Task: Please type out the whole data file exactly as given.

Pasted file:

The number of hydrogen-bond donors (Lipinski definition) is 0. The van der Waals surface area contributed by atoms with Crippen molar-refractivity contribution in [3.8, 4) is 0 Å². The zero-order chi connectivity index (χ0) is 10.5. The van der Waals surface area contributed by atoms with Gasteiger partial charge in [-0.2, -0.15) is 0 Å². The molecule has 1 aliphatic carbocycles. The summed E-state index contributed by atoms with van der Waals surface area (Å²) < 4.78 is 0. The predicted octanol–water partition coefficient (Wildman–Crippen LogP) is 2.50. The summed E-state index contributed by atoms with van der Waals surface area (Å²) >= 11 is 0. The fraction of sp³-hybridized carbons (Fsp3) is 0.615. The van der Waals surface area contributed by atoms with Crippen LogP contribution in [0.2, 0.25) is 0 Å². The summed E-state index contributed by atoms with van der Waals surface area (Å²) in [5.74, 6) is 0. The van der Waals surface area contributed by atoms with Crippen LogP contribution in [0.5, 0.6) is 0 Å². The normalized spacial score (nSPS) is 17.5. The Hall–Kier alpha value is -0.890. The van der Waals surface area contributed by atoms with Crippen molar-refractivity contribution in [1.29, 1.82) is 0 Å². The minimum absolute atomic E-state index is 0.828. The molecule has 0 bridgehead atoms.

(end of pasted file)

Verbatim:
The number of hydrogen-bond donors (Lipinski definition) is 0. The van der Waals surface area contributed by atoms with Crippen molar-refractivity contribution in [3.8, 4) is 0 Å². The zero-order chi connectivity index (χ0) is 10.5. The van der Waals surface area contributed by atoms with Gasteiger partial charge in [-0.2, -0.15) is 0 Å². The molecule has 1 aliphatic carbocycles. The summed E-state index contributed by atoms with van der Waals surface area (Å²) < 4.78 is 0. The predicted octanol–water partition coefficient (Wildman–Crippen LogP) is 2.50. The summed E-state index contributed by atoms with van der Waals surface area (Å²) >= 11 is 0. The fraction of sp³-hybridized carbons (Fsp3) is 0.615. The van der Waals surface area contributed by atoms with Crippen LogP contribution in [0.2, 0.25) is 0 Å². The summed E-state index contributed by atoms with van der Waals surface area (Å²) in [5.74, 6) is 0. The van der Waals surface area contributed by atoms with Crippen LogP contribution in [0.5, 0.6) is 0 Å². The normalized spacial score (nSPS) is 17.5. The Hall–Kier alpha value is -0.890. The van der Waals surface area contributed by atoms with Crippen molar-refractivity contribution in [1.29, 1.82) is 0 Å². The minimum absolute atomic E-state index is 0.828. The molecule has 0 bridgehead atoms.